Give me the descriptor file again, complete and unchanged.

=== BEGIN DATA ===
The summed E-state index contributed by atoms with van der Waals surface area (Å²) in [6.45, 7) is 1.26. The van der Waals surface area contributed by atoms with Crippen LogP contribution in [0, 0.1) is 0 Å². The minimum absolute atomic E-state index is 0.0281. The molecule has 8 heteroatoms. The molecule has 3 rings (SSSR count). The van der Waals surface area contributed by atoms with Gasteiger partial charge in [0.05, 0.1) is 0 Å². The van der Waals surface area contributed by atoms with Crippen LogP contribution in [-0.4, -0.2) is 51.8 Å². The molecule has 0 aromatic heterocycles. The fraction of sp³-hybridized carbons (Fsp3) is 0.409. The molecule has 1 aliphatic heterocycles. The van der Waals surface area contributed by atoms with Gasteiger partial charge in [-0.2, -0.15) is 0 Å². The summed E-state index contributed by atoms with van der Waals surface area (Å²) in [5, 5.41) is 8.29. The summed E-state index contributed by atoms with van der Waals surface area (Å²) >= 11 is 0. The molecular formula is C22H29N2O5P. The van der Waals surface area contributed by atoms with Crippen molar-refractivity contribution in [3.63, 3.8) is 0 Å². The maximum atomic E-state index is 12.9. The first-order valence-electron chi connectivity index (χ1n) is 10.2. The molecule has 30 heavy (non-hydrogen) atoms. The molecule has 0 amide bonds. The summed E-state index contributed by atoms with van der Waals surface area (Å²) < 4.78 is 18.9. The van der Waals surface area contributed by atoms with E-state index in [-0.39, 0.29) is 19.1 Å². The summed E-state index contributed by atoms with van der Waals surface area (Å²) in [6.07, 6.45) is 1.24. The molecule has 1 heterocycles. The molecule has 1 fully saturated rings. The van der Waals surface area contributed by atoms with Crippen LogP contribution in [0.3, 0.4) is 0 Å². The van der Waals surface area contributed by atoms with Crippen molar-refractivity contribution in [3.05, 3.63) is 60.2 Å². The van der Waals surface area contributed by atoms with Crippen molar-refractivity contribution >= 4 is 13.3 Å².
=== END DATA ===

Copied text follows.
The summed E-state index contributed by atoms with van der Waals surface area (Å²) in [6.45, 7) is 1.26. The van der Waals surface area contributed by atoms with Crippen LogP contribution in [0, 0.1) is 0 Å². The minimum absolute atomic E-state index is 0.0281. The molecule has 8 heteroatoms. The molecule has 3 rings (SSSR count). The van der Waals surface area contributed by atoms with Gasteiger partial charge in [0.05, 0.1) is 0 Å². The van der Waals surface area contributed by atoms with Crippen LogP contribution in [-0.4, -0.2) is 51.8 Å². The molecule has 0 aromatic heterocycles. The fraction of sp³-hybridized carbons (Fsp3) is 0.409. The molecule has 1 aliphatic heterocycles. The van der Waals surface area contributed by atoms with Gasteiger partial charge in [-0.2, -0.15) is 0 Å². The summed E-state index contributed by atoms with van der Waals surface area (Å²) in [5, 5.41) is 8.29. The summed E-state index contributed by atoms with van der Waals surface area (Å²) >= 11 is 0. The molecular formula is C22H29N2O5P. The van der Waals surface area contributed by atoms with Crippen molar-refractivity contribution in [3.63, 3.8) is 0 Å². The maximum atomic E-state index is 12.9. The first-order valence-electron chi connectivity index (χ1n) is 10.2. The molecule has 30 heavy (non-hydrogen) atoms. The molecule has 0 amide bonds. The summed E-state index contributed by atoms with van der Waals surface area (Å²) < 4.78 is 18.9. The van der Waals surface area contributed by atoms with E-state index in [-0.39, 0.29) is 19.1 Å². The summed E-state index contributed by atoms with van der Waals surface area (Å²) in [6.07, 6.45) is 1.24. The molecule has 1 heterocycles. The molecule has 1 fully saturated rings. The van der Waals surface area contributed by atoms with Crippen LogP contribution in [0.3, 0.4) is 0 Å². The van der Waals surface area contributed by atoms with Crippen molar-refractivity contribution in [3.05, 3.63) is 60.2 Å². The van der Waals surface area contributed by atoms with Crippen molar-refractivity contribution >= 4 is 13.3 Å².